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subjugate

[suhb-juh-geyt] /ˈsʌb dʒəˌgeɪt/
verb (used with object), subjugated, subjugating.
1.
to bring under complete control or subjection; conquer; master.
2.
to make submissive or subservient; enslave.
Origin
late Middle English
1400-1450
1400-50; late Middle English < Late Latin subjugātus, past participle of subjugāre to subjugate, equivalent to sub- sub- + jug(um) yoke1 + -ātus -ate1
Related forms
subjugable
[suhb-juh-guh-buh l] /ˈsʌb dʒə gə bəl/ (Show IPA),
adjective
subjugation, noun
subjugator, noun
nonsubjugable, adjective
self-subjugating, adjective
unsubjugated, adjective
Synonyms
1, 2. overcome, vanquish, reduce, overpower.
Dictionary.com Unabridged
Based on the Random House Dictionary, © Random House, Inc. 2014.
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Examples from the web for subjugating
  • Conservatism at its core, this book argues, is about subjugating the lower orders.
British Dictionary definitions for subjugating

subjugate

/ˈsʌbdʒʊˌɡeɪt/
verb (transitive)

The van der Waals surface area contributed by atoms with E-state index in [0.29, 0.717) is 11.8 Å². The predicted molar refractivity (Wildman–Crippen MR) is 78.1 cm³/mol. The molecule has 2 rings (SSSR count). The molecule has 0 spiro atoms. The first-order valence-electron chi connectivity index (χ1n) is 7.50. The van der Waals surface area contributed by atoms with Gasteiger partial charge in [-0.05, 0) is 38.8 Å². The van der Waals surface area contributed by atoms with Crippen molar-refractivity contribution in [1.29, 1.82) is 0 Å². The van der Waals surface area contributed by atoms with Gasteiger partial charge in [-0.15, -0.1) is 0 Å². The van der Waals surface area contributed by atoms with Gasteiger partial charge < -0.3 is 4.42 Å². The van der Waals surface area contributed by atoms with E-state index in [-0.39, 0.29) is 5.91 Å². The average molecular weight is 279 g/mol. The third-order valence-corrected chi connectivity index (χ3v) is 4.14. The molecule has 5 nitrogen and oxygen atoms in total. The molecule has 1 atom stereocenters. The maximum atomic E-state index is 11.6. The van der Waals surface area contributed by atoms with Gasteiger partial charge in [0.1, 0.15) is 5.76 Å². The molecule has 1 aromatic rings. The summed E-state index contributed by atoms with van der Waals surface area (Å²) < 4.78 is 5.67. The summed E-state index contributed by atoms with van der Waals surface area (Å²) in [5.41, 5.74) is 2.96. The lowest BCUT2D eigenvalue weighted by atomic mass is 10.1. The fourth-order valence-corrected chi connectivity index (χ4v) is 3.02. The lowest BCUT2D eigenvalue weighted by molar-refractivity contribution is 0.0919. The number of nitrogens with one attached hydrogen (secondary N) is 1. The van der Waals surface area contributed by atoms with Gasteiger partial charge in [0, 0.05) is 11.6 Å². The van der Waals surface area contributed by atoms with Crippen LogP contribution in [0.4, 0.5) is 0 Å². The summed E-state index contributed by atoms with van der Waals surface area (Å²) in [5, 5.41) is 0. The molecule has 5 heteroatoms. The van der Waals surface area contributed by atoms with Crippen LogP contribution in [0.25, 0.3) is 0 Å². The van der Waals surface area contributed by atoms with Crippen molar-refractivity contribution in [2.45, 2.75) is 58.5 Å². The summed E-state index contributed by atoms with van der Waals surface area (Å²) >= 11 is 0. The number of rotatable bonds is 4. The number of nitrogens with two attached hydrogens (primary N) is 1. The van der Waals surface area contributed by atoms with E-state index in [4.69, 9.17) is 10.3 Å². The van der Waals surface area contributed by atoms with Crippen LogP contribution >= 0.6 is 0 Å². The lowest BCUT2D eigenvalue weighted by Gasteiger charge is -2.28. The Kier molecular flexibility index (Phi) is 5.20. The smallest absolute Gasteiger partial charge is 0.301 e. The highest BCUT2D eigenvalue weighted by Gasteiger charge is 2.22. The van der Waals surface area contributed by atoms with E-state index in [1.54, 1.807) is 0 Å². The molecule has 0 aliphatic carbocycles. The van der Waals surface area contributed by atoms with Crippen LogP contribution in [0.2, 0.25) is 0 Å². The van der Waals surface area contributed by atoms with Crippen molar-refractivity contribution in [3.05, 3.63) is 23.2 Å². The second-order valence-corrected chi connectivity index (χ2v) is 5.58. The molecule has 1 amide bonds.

1.
to bring into subjection
2.
to make subservient or submissive
Derived Forms
subjugable (ˈsʌbdʒəɡəbəl) adjective
subjugation, noun
subjugator, noun
Word Origin
C15: from Late Latin subjugāre to subdue, from Latin sub- + jugum yoke
Collins English Dictionary - Complete & Unabridged 2012 Digital Edition
© William Collins Sons & Co. Ltd. 1979, 1986 © HarperCollins
Publishers 1998, 2000, 2003, 2005, 2006, 2007, 2009, 2012
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Word Origin and History for subjugating

subjugate

v.

early 15c., from Latin subjugatus, past participle of subjugare (see subjugation). Related: Subjugated; subjugating.

Online Etymology Dictionary, © 2010 Douglas Harper
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Difficulty index for subjugate

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Word Value for subjugating

22
30
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